They told him that he was 'interesting.' That he could read on a reading level of almost a young adult already, that he could understand things other children could not, yet he was not a prodigy as he lacked the pure intelligence of those special few. Little Shinji heard the doctors call him 'a truly unique case'.
That was what he was to the doctors and staff of the ward, another patient, another thing to be studied and fixed, but not a person.
"Take your pills," the doctors and staff told him.
They always dressed in white, always giving him a fake smile. Artificial, for they were afraid he'd have another breakdown, or an episode, or a nosebleed.
"Take your pills, Shinji," his teacher told him whenever he came to visit, which was only four times a week to give him his homeschooling.
So many tests, so little people to talk to. No friends.
"One day you'll get out of here, I promise," his teacher told him. A promise to a lonely little boy in a mental ward, a promise the boy stopped believing in.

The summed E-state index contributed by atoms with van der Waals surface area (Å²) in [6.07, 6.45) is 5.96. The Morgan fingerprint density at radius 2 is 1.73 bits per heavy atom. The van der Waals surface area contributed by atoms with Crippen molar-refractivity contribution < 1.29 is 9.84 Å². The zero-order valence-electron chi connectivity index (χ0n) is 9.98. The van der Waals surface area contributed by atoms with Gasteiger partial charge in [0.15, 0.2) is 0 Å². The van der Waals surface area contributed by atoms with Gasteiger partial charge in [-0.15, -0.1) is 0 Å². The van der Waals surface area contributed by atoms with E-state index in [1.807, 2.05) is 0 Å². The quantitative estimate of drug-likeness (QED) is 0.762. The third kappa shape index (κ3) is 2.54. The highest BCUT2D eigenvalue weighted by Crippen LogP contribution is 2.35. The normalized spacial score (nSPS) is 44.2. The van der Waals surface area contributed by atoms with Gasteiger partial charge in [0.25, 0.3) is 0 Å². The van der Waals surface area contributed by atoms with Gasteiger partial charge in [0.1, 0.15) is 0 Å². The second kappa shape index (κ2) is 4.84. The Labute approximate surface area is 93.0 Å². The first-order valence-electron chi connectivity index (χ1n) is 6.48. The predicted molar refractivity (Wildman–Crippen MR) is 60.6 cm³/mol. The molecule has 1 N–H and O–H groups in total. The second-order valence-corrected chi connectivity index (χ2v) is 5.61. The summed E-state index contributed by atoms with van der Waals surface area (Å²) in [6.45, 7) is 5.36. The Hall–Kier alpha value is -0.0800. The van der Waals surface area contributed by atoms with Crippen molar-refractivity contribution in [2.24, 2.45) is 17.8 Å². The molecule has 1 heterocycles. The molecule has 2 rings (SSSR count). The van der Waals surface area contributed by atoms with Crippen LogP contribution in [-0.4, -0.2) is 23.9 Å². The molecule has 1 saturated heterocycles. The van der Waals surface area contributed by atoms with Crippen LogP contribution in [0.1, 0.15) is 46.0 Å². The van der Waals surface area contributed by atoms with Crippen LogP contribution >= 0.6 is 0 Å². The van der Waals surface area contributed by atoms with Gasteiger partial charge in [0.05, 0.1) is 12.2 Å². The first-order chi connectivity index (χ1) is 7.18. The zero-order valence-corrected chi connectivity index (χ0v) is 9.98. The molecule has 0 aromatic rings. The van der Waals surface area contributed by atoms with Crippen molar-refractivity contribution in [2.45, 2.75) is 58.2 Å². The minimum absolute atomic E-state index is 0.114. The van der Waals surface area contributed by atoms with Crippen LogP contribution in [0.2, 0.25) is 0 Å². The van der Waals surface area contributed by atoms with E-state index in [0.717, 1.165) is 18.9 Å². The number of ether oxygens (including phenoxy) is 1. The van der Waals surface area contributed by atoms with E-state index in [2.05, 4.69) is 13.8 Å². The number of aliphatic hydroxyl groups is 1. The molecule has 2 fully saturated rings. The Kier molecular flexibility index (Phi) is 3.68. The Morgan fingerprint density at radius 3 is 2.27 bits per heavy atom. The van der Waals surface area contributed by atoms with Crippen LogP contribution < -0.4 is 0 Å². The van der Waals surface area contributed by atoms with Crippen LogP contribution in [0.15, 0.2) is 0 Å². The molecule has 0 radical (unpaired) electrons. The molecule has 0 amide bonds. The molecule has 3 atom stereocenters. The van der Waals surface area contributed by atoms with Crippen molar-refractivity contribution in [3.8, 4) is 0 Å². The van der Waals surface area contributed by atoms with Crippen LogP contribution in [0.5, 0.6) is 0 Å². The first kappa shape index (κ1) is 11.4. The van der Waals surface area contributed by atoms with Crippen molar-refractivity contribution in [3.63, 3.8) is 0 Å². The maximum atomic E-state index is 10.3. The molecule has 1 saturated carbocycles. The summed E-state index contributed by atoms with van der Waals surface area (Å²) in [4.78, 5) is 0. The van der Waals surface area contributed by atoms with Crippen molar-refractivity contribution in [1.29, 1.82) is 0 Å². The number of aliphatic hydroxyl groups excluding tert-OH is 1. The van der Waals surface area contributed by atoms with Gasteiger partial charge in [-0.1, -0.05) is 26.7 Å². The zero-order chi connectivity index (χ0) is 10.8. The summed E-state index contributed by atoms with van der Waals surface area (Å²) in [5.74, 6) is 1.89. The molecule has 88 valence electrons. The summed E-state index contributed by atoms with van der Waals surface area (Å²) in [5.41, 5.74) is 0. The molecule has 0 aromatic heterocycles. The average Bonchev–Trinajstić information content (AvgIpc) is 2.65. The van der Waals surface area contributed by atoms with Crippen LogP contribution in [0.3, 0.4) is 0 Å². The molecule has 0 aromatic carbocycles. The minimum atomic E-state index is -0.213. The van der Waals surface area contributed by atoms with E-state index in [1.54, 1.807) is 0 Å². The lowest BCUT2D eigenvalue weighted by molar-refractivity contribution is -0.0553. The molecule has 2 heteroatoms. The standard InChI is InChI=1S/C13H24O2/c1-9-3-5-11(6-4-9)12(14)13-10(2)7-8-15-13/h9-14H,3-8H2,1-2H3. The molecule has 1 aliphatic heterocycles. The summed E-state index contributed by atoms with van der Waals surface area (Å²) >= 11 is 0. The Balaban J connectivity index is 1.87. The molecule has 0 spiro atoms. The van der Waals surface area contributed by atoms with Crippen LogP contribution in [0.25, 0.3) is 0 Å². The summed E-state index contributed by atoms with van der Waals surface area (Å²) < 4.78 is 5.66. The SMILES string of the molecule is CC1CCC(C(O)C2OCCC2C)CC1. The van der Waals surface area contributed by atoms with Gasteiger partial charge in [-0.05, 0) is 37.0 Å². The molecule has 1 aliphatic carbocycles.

He was allowed comforts that other patients were not, he was given a cello and allowed to take lessons from his teacher and the staff. He got pretty good at it, not much else to do when you're in a mental ward but practice your music.
One day, the lonely little boy met a friend. Another patient.
A little girl a bit older than him, she was wilder than he was. Where he was timid and shy, she was adventurous and blunt. Where Shinji was quiet, she was loud. But for two lonely children in the ward, they were perfect for each other. He met her when he caught her stealing extra food from the cafeteria when no one else was looking; he didn't report her. She had looked at him as he spotted her in the act, and she had thrown him a cup of stolen pudding before running off.
Little Shinji had smiled, and the next day she sat with him at lunch.
They became friends, playing together and talking for hours when the staff let them. Her name was Mari Illustrious Makinami, and she was Shinji's first friend.